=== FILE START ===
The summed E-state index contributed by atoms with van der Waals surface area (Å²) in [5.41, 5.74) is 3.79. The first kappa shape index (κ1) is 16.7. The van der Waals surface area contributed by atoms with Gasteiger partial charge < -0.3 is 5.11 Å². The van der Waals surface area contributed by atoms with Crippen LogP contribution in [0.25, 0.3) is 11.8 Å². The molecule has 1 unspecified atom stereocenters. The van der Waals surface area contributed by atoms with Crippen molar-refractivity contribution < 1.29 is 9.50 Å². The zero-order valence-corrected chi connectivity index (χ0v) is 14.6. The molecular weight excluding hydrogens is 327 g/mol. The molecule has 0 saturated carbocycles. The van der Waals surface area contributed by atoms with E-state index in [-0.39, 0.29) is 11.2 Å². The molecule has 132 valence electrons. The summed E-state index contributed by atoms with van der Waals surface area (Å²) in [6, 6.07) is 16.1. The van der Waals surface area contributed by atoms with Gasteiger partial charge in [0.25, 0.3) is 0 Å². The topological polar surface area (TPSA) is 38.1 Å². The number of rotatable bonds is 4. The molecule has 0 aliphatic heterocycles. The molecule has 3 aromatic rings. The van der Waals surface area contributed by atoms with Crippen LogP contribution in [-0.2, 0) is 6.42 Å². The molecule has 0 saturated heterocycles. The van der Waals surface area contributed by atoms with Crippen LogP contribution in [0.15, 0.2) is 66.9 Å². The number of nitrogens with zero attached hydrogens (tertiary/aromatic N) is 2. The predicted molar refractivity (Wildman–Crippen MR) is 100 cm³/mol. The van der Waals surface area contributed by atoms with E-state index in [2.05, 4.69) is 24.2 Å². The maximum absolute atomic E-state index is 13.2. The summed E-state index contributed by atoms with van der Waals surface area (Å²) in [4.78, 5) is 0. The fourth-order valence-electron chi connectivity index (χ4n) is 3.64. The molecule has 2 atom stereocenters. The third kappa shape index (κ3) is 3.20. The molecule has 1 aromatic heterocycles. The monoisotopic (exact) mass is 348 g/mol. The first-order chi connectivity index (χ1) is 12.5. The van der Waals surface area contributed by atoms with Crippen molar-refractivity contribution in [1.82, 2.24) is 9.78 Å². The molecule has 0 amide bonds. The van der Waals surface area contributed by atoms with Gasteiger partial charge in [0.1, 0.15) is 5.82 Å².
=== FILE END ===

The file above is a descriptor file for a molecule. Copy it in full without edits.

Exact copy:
The summed E-state index contributed by atoms with van der Waals surface area (Å²) in [5.41, 5.74) is 3.79. The first kappa shape index (κ1) is 16.7. The van der Waals surface area contributed by atoms with Gasteiger partial charge < -0.3 is 5.11 Å². The van der Waals surface area contributed by atoms with Crippen LogP contribution in [0.25, 0.3) is 11.8 Å². The molecule has 1 unspecified atom stereocenters. The van der Waals surface area contributed by atoms with Crippen molar-refractivity contribution < 1.29 is 9.50 Å². The zero-order valence-corrected chi connectivity index (χ0v) is 14.6. The molecular weight excluding hydrogens is 327 g/mol. The molecule has 0 saturated carbocycles. The van der Waals surface area contributed by atoms with E-state index in [-0.39, 0.29) is 11.2 Å². The molecule has 132 valence electrons. The summed E-state index contributed by atoms with van der Waals surface area (Å²) in [6, 6.07) is 16.1. The van der Waals surface area contributed by atoms with Gasteiger partial charge in [0.25, 0.3) is 0 Å². The topological polar surface area (TPSA) is 38.1 Å². The number of rotatable bonds is 4. The molecule has 0 aliphatic heterocycles. The molecule has 3 aromatic rings. The van der Waals surface area contributed by atoms with Crippen LogP contribution in [-0.2, 0) is 6.42 Å². The molecule has 0 saturated heterocycles. The van der Waals surface area contributed by atoms with Crippen LogP contribution in [0.15, 0.2) is 66.9 Å². The number of nitrogens with zero attached hydrogens (tertiary/aromatic N) is 2. The predicted molar refractivity (Wildman–Crippen MR) is 100 cm³/mol. The van der Waals surface area contributed by atoms with E-state index in [2.05, 4.69) is 24.2 Å². The maximum absolute atomic E-state index is 13.2. The summed E-state index contributed by atoms with van der Waals surface area (Å²) in [4.78, 5) is 0. The fourth-order valence-electron chi connectivity index (χ4n) is 3.64. The molecule has 2 atom stereocenters. The third kappa shape index (κ3) is 3.20. The molecule has 1 aromatic heterocycles. The monoisotopic (exact) mass is 348 g/mol. The first-order chi connectivity index (χ1) is 12.5. The van der Waals surface area contributed by atoms with Crippen molar-refractivity contribution in [1.82, 2.24) is 9.78 Å². The molecule has 0 amide bonds. The van der Waals surface area contributed by atoms with Gasteiger partial charge in [0.1, 0.15) is 5.82 Å².